When I discovered Brit band Ride was coming out with an album this year, I couldn’t have been more excited! Pioneers of shoegaze in the late 80s/ early 90s, their debut album Nowhere is considered one of the most influential and greatest of its genre. The band only released four albums before they broke up in 1996. The band played together again for a brief one-off reunion in 2001. Guitarist Andy Bell went off to play with Oasis and the off-shoot of Oasis, Beady Eye, while vocalist Mark Gardener and drummer Laurence Colbert went off on their own projects. Ride reunited in 2014, but it wasn’t until this year that they released new material. Weather Diaries, the band’s fifth album, is their first in 21 years! Fans have been waiting for this album for a long time, and it did not disappoint!
The album gets off to a running start with the opening track “Lannoy Point”, which is a nearly 6 minute long ride (pardon the pun), and easily my favorite of the album. Immediately on hearing this song, I knew the rest of the album was going to be great. The tracks starts off with a lone echoing guitar, and slowly builds instruments on top of each other as the tempo picks up. “Lannoy Point” has everything that you love about classic Ride, but don’t think they’re getting too nostalgic on you. There are also elements of modern electronica peeking through in the ascending synth line that gives the track more edge, and the lyrics are a giant slap in the face to Brexit.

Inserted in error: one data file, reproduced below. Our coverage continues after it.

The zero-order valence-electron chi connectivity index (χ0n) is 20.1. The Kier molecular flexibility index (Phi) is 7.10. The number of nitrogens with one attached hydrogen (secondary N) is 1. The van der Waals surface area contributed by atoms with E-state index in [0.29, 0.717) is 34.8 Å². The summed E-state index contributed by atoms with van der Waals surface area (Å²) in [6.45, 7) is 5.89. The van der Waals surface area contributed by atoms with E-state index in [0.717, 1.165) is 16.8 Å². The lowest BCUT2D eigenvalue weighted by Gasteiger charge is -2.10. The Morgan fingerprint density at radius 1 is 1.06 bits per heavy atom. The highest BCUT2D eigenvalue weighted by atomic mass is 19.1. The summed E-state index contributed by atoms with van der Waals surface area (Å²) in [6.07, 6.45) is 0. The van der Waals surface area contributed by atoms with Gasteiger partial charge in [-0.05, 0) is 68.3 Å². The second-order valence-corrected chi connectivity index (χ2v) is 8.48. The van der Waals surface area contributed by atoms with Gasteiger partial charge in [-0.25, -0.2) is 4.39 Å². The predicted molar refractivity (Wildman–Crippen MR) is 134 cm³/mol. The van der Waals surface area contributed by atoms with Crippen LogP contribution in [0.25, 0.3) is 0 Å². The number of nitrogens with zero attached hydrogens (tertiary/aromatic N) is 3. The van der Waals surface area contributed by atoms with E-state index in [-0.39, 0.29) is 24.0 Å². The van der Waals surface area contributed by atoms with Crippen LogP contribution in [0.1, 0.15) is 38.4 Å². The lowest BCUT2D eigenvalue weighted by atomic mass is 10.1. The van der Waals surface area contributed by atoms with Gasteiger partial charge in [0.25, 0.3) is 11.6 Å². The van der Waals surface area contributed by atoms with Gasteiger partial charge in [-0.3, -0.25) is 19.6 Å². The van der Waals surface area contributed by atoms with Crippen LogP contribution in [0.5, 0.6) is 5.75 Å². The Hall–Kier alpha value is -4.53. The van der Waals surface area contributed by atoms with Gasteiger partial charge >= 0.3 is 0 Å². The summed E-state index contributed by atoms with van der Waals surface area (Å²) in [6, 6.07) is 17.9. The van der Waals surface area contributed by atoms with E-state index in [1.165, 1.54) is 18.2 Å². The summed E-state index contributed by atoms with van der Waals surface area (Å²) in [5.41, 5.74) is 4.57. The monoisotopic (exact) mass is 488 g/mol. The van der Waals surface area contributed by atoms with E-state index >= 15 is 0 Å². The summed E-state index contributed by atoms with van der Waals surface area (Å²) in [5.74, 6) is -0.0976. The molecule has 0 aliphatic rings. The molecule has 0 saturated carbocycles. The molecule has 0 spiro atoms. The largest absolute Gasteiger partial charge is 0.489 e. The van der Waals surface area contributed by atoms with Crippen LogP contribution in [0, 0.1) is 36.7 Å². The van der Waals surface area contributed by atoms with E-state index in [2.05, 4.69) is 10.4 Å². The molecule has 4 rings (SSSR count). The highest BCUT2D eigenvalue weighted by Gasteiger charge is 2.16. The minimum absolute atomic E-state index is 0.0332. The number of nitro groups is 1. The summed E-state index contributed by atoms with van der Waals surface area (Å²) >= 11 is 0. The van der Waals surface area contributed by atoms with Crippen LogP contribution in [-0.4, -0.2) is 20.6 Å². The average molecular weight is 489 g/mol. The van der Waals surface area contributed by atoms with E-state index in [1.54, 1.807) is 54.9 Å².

Just when you think you’ve pegged how the rest of the album is going to sound, the band does a 180 with “Charm Assault”. One of the singles of the album, this shows a garage-rock side of Ride, and it’s fantastic! You can really tell that the band members have hit their stride as songwriters and musicians. Ride has become comfortable with their signature sound, but also expanding out into other genres, and they’ve never sounded better! In the middle of the album, the band slows it down with tracks like “Home Is A Feeling”, which is a throwback to Ride to their 90s shoegaze glory, and title-track “Weather Diaries”, a psychedelic rock-tinged masterpiece featuring a stunning and understated guitar solo.
And just as you’re sitting back comfortably, the band turns it around again with “Lateral Alice”, a hard-rocking tune, and another example of how Ride eased so well into other genres with this album. The band continues to surprise with the final tracks. The last songs, including “Impermanence” (a title that sounds like it came straight of a Joy Division album) and “White Sands” are slower and filled with melancholic lyrics and melodies. The last lyrics of the album “Time waits for no man, what’s left behind is ours” set the mood for the rest of “White Sands”, a full minute of nothing but distortion and brooding. Just as the album began unassuming, so does the end, as you’re still processing what happened three songs ago. Weather Diaries leaves you wanting more, but in the best way possible.
Favorite Tracks: “Lannoy Point”, “Weather Diaries”, “Lateral Alice”, “Impermanence”